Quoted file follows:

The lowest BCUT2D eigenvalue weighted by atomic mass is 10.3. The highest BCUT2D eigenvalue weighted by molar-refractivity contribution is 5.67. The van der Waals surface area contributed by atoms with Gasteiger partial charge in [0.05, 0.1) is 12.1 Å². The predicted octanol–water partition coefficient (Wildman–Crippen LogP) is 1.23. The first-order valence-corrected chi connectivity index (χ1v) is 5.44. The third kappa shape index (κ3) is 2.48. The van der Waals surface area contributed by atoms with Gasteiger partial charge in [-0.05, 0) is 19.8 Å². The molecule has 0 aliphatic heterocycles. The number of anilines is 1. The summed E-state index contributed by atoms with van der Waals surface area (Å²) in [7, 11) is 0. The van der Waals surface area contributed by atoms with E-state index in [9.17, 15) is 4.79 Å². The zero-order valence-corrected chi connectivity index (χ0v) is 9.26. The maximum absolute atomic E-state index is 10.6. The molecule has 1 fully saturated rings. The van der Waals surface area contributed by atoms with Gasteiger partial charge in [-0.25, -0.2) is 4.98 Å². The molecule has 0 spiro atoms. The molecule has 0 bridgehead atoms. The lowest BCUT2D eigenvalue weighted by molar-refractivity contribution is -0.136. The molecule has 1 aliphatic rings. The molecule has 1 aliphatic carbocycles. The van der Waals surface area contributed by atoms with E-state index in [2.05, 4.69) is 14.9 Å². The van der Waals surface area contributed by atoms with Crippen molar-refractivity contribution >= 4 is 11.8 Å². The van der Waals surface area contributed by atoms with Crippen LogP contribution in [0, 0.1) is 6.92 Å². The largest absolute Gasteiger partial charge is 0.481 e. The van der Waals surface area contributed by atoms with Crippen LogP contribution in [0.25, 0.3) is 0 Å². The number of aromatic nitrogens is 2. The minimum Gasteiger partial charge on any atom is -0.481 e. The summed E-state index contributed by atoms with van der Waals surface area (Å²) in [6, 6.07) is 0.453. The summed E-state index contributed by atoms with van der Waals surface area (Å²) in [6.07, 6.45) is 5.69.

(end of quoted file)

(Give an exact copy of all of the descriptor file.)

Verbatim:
The lowest BCUT2D eigenvalue weighted by atomic mass is 10.3. The highest BCUT2D eigenvalue weighted by molar-refractivity contribution is 5.67. The van der Waals surface area contributed by atoms with Gasteiger partial charge in [0.05, 0.1) is 12.1 Å². The predicted octanol–water partition coefficient (Wildman–Crippen LogP) is 1.23. The first-order valence-corrected chi connectivity index (χ1v) is 5.44. The third kappa shape index (κ3) is 2.48. The van der Waals surface area contributed by atoms with Gasteiger partial charge in [-0.05, 0) is 19.8 Å². The molecule has 0 aliphatic heterocycles. The number of anilines is 1. The summed E-state index contributed by atoms with van der Waals surface area (Å²) in [7, 11) is 0. The van der Waals surface area contributed by atoms with E-state index in [9.17, 15) is 4.79 Å². The zero-order valence-corrected chi connectivity index (χ0v) is 9.26. The maximum absolute atomic E-state index is 10.6. The molecule has 1 fully saturated rings. The van der Waals surface area contributed by atoms with Gasteiger partial charge in [-0.25, -0.2) is 4.98 Å². The molecule has 0 spiro atoms. The molecule has 0 bridgehead atoms. The lowest BCUT2D eigenvalue weighted by molar-refractivity contribution is -0.136. The molecule has 1 aliphatic rings. The molecule has 1 aliphatic carbocycles. The van der Waals surface area contributed by atoms with E-state index in [2.05, 4.69) is 14.9 Å². The van der Waals surface area contributed by atoms with Crippen molar-refractivity contribution >= 4 is 11.8 Å². The van der Waals surface area contributed by atoms with Crippen LogP contribution in [0, 0.1) is 6.92 Å². The largest absolute Gasteiger partial charge is 0.481 e. The van der Waals surface area contributed by atoms with Crippen LogP contribution in [0.25, 0.3) is 0 Å². The number of aromatic nitrogens is 2. The minimum Gasteiger partial charge on any atom is -0.481 e. The summed E-state index contributed by atoms with van der Waals surface area (Å²) in [6, 6.07) is 0.453. The summed E-state index contributed by atoms with van der Waals surface area (Å²) in [6.07, 6.45) is 5.69.